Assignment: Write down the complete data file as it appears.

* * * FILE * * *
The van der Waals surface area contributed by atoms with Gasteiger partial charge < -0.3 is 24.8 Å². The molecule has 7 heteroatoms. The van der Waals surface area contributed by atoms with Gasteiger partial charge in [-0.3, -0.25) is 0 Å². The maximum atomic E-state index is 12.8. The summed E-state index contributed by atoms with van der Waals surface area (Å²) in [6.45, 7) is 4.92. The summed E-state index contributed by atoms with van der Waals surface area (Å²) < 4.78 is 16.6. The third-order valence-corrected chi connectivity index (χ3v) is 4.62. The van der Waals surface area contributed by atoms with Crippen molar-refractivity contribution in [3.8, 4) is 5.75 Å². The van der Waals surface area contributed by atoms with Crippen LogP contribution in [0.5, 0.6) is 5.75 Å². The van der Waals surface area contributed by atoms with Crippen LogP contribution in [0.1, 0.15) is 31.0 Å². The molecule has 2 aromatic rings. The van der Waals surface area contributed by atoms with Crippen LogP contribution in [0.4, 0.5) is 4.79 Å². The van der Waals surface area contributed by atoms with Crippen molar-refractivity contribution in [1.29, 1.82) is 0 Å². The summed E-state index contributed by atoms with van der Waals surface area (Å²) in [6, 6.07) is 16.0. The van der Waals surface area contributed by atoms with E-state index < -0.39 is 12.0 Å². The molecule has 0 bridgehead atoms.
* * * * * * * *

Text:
The van der Waals surface area contributed by atoms with Gasteiger partial charge < -0.3 is 24.8 Å². The molecule has 7 heteroatoms. The van der Waals surface area contributed by atoms with Gasteiger partial charge in [-0.3, -0.25) is 0 Å². The maximum atomic E-state index is 12.8. The summed E-state index contributed by atoms with van der Waals surface area (Å²) in [6.45, 7) is 4.92. The summed E-state index contributed by atoms with van der Waals surface area (Å²) < 4.78 is 16.6. The third-order valence-corrected chi connectivity index (χ3v) is 4.62. The van der Waals surface area contributed by atoms with Crippen molar-refractivity contribution in [3.8, 4) is 5.75 Å². The van der Waals surface area contributed by atoms with Crippen LogP contribution in [0.5, 0.6) is 5.75 Å². The van der Waals surface area contributed by atoms with Crippen LogP contribution in [0.1, 0.15) is 31.0 Å². The molecule has 2 aromatic rings. The van der Waals surface area contributed by atoms with Crippen LogP contribution in [0.4, 0.5) is 4.79 Å². The van der Waals surface area contributed by atoms with Crippen molar-refractivity contribution in [1.29, 1.82) is 0 Å². The summed E-state index contributed by atoms with van der Waals surface area (Å²) in [6, 6.07) is 16.0. The van der Waals surface area contributed by atoms with E-state index < -0.39 is 12.0 Å². The molecule has 0 bridgehead atoms.